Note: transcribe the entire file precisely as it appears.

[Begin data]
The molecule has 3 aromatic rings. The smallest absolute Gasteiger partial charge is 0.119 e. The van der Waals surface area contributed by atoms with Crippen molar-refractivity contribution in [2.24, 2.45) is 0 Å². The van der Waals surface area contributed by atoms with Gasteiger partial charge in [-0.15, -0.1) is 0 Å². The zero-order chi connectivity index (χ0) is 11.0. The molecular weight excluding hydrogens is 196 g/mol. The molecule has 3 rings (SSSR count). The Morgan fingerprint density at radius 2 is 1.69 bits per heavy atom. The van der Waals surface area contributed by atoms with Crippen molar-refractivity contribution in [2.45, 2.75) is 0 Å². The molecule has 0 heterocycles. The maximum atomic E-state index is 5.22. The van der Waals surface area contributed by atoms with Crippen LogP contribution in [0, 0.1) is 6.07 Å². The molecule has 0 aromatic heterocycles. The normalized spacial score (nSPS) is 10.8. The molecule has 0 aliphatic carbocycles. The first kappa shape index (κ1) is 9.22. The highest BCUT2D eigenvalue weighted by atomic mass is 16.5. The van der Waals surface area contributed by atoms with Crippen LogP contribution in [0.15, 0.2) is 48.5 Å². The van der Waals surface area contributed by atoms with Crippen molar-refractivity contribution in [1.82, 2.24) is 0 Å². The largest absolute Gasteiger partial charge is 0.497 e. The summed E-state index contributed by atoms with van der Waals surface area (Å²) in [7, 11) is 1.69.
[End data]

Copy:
The molecule has 3 aromatic rings. The smallest absolute Gasteiger partial charge is 0.119 e. The van der Waals surface area contributed by atoms with Crippen molar-refractivity contribution in [2.24, 2.45) is 0 Å². The van der Waals surface area contributed by atoms with Gasteiger partial charge in [-0.15, -0.1) is 0 Å². The zero-order chi connectivity index (χ0) is 11.0. The molecular weight excluding hydrogens is 196 g/mol. The molecule has 3 rings (SSSR count). The Morgan fingerprint density at radius 2 is 1.69 bits per heavy atom. The van der Waals surface area contributed by atoms with Crippen molar-refractivity contribution in [2.45, 2.75) is 0 Å². The molecule has 0 heterocycles. The maximum atomic E-state index is 5.22. The van der Waals surface area contributed by atoms with Crippen LogP contribution in [0, 0.1) is 6.07 Å². The molecule has 0 aromatic heterocycles. The normalized spacial score (nSPS) is 10.8. The molecule has 0 aliphatic carbocycles. The first kappa shape index (κ1) is 9.22. The highest BCUT2D eigenvalue weighted by atomic mass is 16.5. The van der Waals surface area contributed by atoms with Crippen LogP contribution in [0.15, 0.2) is 48.5 Å². The van der Waals surface area contributed by atoms with Crippen molar-refractivity contribution in [1.82, 2.24) is 0 Å². The largest absolute Gasteiger partial charge is 0.497 e. The summed E-state index contributed by atoms with van der Waals surface area (Å²) in [7, 11) is 1.69.